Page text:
See Note 4 to the Notes to Condensed Consolidated Financial Statements found in Item 1 of this Form 10-Q (listed under “Litigation” under Commitments and Contingencies).

 

Item 1A. Risk Factors

Please refer to the Risk Factors set forth in Item 2 of Part I of this Form 10-Q as well as the risk factors previously disclosed in Item 1A of Part I of our Annual Report on Form 10-K for the year ended January 28, 2012. There have been no material changes in the risk factors set forth in our Annual Report on Form 10-K for the year ended January 28, 2012.

 

Item 2. Unregistered Sales of Equity and Use of Proceeds

The following table presents information with respect to purchases of common stock of the Company made during the thirteen weeks ended April 28, 2012.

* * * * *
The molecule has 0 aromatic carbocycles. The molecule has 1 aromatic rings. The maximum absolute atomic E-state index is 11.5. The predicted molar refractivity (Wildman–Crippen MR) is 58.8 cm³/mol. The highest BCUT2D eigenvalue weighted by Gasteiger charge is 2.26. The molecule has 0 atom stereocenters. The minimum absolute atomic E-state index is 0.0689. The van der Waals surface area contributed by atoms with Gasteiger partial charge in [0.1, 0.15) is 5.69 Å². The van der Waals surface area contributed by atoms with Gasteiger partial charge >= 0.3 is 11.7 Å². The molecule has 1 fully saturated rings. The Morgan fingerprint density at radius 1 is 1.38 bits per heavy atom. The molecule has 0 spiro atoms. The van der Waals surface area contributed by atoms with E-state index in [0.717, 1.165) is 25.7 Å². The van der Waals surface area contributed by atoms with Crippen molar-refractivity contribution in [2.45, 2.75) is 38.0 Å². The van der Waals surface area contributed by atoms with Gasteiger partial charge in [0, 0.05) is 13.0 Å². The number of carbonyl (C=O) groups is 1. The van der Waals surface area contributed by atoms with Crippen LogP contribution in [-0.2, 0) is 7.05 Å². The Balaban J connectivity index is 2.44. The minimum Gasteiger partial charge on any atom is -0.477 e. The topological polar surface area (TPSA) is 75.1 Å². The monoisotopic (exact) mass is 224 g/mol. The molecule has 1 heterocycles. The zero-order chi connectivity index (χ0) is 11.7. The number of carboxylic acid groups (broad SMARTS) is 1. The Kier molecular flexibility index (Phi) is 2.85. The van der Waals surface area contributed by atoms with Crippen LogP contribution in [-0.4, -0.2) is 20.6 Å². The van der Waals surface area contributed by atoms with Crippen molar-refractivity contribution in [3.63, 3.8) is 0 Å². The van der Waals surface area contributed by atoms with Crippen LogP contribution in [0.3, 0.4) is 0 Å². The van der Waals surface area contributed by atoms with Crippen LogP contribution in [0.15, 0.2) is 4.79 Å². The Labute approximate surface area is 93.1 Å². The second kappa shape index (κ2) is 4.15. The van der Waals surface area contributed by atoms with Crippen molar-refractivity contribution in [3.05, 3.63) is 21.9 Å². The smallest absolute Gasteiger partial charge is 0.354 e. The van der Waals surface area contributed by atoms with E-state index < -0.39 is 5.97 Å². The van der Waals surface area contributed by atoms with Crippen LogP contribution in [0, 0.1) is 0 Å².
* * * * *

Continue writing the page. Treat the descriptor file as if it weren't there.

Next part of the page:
Period

   Total Number of
Shares
Purchased (1)
     Average Price
Paid per Share
     Total Number of
Shares Purchased as
Part of Publicly
Announced Plans or
Programs
     Maximum Number of
Shares that May Yet
Be Purchased Under
the Plans or
Programs
 

January 28, 2012—February 25, 2012

     —         $ —           —           —     

February 26, 2012—March 31, 2012

     4,916       $ 35.17         —           —     

April 1, 2012—April 28, 2012

     —         $ —           —           —     
  

 

 

       

 

 

    

Total

     4,916            —        
  

 

 

       

 

 

    

 

(1) During the thirteen weeks ended April 28, 2012, 4,916 shares were purchased by us in order to satisfy employee tax withholding obligations upon the vesting of restricted stock. These shares were not acquired pursuant to any publicly announced purchase plan or program.